One of several new Brouwbar beers, a sour saison. Off-white, thick but uneven-bubbled and slowly breaking head on a cloudy peach blonde beer with somewhat bronze-ish tinge. Aroma of overripe pineapple, pear juice, dried flowers, soggy rusk, apple peel, dust, a whiff of strawberry, yoghurt, clove, bread crust, violets. Sweetish fruity onset but in a clean and slender way, hints of pear, pineapple and strawberry with a distant hint at guava, and indeed a refreshing, light and elegant sourish streak running throughout, gently lactic, reminiscent of sour berries but remaining subtle and mild, always subordinate to a sweeter main flavour; supple, medium carbonated mouthfeel – carbonation actually being on the soft side for a farmhouse ale. Soggy rusk- and bread-like malt body, graced by phenolic spicy accents towards the end (clove) and a soft, floral, slightly tropical-fruity hoppiness which provides only very light end bitterness; the sourish element as well as some breadiness linger in the end. Light-footed, almost ‘feminine’ summery little beer, graceful and easygoing, with all the parameters remaining light and ‘soft’: softly carbonated, softly sour and softly hop bitter, perhaps a bit too softly so in all those three aspects. I do get the general idea of creating a simple yet elegant quencher, though, and in that sense this brew qualifies.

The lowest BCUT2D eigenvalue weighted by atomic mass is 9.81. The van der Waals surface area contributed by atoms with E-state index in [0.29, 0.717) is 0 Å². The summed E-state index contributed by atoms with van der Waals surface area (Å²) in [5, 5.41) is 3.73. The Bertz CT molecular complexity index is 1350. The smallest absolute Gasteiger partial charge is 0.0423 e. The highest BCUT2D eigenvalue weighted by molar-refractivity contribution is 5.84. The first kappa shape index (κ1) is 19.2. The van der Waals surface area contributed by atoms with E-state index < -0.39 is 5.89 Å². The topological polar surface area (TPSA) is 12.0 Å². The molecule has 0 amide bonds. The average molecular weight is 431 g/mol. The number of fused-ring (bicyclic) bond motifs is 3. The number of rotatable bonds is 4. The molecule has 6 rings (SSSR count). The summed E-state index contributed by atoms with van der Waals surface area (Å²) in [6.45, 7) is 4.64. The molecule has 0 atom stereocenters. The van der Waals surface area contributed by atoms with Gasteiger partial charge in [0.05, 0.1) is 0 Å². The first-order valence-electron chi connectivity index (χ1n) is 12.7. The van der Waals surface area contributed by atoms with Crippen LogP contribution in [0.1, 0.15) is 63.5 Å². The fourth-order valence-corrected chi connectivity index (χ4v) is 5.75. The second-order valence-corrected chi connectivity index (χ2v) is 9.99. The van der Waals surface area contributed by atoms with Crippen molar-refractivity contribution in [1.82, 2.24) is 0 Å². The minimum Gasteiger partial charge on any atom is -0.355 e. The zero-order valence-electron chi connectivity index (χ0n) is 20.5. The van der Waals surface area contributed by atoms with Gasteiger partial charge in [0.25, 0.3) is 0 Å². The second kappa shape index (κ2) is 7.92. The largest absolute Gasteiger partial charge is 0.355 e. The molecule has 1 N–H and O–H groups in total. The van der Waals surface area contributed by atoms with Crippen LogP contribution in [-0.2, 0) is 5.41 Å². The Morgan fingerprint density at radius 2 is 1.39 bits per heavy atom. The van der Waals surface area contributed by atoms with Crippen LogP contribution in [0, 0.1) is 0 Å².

Tried on 02 Apr 2021 at 23:11


Alengrin added a new beer S58 Sour Saison by Brouwbar
2 weeks ago

Appearance - 9 | Aroma - 8 | Flavor - 7.5 | Texture - 8 | Overall - 8.5

The fifth session IPA (not counting their first "session ale" SA12) created by Brouwbar, the brewpub in Ghent's old Patershol quarter. Sold during the lockdown period linked to the coronavirus pandemic - thanks Steve for getting me a bottle straight from Brouwbar. Snow white, medium sized, mousy, slowly dissipating, shred-lacing head on a misty warm 'old gold' coloured beer with somewhat greenish edges, turning a bit deeper and becoming a cloudy apricot blonde with sediment. Aroma of dried lemon peel, bread crust, toasted pumpkin seeds, grapefruit pith, bitter green weeds, sunflower seeds, dry crackers, white pepper, vague hint of dry cheese rind faraway in the background. Crisp, cleanly fruity onset, hinting at green banana and unripe peach with a touch of apricot, remaining very subdued in sweetness; medium carb, just about right for the intended style but adding minerally effects nonetheless. Dry cracker-like, cereally body, slender but by no means thin, evolving into a grassy and leafy hop bitter finish with aspects of dried orange peel and grapefruit pith, but remaining mostly focused on drying bitterness and much less on retronasal aromatics (contrary to most of its predecessors); long, peppery bitterness in the end, but still with a very light juicy accent. Hoppy golden ale (even in the English sense of the word) more than a 'true' ISA, more focused on bitterness than on New World aromatics in the hop department, but very quenching and refreshing on a hot spring day - which is the ultimate function of a beer like this, I suppose. Enjoyed it, cheers Benjamin!

Tried on 02 Apr 2021 at 23:09

Appearance - 8 | Aroma - 8.5 | Flavor - 8 | Texture - 9 | Overall - 8.5